Well, nearly everyone saw this coming. Sprint has turned to the courts to try to stop Dish Network’s purchase of Clearwire, the Bellevue-broadband wireless company that’s highly coveted for its wireless spectrum.
In a lawsuit filed today against Dish and Clearwire, Sprint argues in the 45-page document that Dish’s proposed buyout violates Delaware Corporate Law and the rights of Clearwire’s strategic investors. The suit alleges that Dish engaged in a deliberate effort to “fool” Clearwire’s minority shareholders into believing that the Dish offer was legitimate.
In the suit, Sprint, which owns a majority share of Clearwire, used a variation of the word “fool” 14 times to describe the actions of Dish. They write:
“DISH’s proposal to make a tender offer to Clearwire’s stockholders was designed to induce Clearwire’s directors into selling spectrum on the cheap, or to fool Clearwire’s stockholders into voting down the Sprint-Clearwire Merger. DISH hoped that publication of this superficially higher price would induce Clearwire’s stockholders to vote against the Sprint-Clearwire Merger.”
The suit comes less than a week after Clearwire’s board changed its tune about the $3.40 per share Sprint deal, recommending that shareholders vote in favor of Dish’s $4.40 per share proposal instead.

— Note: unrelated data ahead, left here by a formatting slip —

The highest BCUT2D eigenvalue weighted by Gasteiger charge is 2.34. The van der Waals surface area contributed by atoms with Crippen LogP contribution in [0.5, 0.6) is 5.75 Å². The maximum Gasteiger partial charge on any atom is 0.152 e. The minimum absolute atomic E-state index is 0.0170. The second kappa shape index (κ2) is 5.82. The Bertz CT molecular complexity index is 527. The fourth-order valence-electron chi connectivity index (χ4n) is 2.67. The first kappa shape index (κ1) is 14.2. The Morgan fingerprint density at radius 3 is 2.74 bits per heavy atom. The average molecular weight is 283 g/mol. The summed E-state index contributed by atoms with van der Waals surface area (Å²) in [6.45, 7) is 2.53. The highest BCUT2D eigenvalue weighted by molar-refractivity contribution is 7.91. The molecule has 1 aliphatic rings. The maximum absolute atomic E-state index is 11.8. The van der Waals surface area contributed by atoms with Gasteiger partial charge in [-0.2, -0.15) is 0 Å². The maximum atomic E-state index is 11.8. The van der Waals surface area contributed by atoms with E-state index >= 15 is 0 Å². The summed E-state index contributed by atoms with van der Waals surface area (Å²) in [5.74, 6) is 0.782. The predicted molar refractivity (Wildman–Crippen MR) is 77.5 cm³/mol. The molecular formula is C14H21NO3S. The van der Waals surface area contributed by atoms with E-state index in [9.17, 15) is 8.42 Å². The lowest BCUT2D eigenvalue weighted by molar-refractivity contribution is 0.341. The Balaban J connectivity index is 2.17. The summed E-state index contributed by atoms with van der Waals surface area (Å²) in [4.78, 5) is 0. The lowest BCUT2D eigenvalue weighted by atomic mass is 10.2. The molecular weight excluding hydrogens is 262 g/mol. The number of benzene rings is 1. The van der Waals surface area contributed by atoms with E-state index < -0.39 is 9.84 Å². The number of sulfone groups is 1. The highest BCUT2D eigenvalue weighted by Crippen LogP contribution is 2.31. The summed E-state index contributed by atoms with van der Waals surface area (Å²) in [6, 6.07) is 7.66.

In today’s suit, Sprint argues that Clearwire’s board — which includes former aQuantive CEO Brian McAndrews; former VoiceStream CEO John Stanton; and former U.S. Senator Slade Gorton— “panicked” and “abandoned its convictions” as the events unfolded. A spokesman for Clearwire declined to comment on “pending litigation.”
The change of course set off the legal action, which had been a consideration that Sprint CEO Dan Hesse had previously threatened. As we noted before, this is one story that probably has a few more twists and turns left in it.
The full suit is below, and here’s a very well written overview of what’s happening in the bidding war for Clearwire from The Wall Street Journal: